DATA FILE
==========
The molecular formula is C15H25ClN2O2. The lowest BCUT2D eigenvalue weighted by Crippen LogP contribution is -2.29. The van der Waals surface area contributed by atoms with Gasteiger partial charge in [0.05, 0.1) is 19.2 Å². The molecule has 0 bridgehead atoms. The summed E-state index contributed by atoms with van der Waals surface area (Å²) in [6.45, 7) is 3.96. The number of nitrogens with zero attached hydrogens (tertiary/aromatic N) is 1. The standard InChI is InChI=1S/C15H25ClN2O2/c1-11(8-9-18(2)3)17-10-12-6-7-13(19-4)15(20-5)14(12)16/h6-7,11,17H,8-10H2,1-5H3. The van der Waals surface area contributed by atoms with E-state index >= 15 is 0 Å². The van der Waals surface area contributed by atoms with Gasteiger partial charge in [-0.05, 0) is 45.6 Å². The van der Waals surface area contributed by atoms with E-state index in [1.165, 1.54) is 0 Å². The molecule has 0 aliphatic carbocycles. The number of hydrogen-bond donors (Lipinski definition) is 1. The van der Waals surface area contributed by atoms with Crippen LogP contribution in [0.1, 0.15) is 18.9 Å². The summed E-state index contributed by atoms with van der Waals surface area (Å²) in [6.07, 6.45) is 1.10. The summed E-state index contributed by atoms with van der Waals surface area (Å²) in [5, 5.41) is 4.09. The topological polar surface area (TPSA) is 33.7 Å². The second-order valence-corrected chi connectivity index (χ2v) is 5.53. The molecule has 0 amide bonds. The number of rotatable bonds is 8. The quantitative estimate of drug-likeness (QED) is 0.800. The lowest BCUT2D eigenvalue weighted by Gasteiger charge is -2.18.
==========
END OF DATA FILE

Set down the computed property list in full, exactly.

The molecular formula is C15H25ClN2O2. The lowest BCUT2D eigenvalue weighted by Crippen LogP contribution is -2.29. The van der Waals surface area contributed by atoms with Gasteiger partial charge in [0.05, 0.1) is 19.2 Å². The molecule has 0 bridgehead atoms. The summed E-state index contributed by atoms with van der Waals surface area (Å²) in [6.45, 7) is 3.96. The number of nitrogens with zero attached hydrogens (tertiary/aromatic N) is 1. The standard InChI is InChI=1S/C15H25ClN2O2/c1-11(8-9-18(2)3)17-10-12-6-7-13(19-4)15(20-5)14(12)16/h6-7,11,17H,8-10H2,1-5H3. The van der Waals surface area contributed by atoms with E-state index >= 15 is 0 Å². The van der Waals surface area contributed by atoms with Gasteiger partial charge in [-0.05, 0) is 45.6 Å². The van der Waals surface area contributed by atoms with E-state index in [1.165, 1.54) is 0 Å². The molecule has 0 aliphatic carbocycles. The number of hydrogen-bond donors (Lipinski definition) is 1. The van der Waals surface area contributed by atoms with Crippen LogP contribution in [0.1, 0.15) is 18.9 Å². The summed E-state index contributed by atoms with van der Waals surface area (Å²) in [6.07, 6.45) is 1.10. The summed E-state index contributed by atoms with van der Waals surface area (Å²) in [5, 5.41) is 4.09. The topological polar surface area (TPSA) is 33.7 Å². The second-order valence-corrected chi connectivity index (χ2v) is 5.53. The molecule has 0 amide bonds. The number of rotatable bonds is 8. The quantitative estimate of drug-likeness (QED) is 0.800. The lowest BCUT2D eigenvalue weighted by Gasteiger charge is -2.18.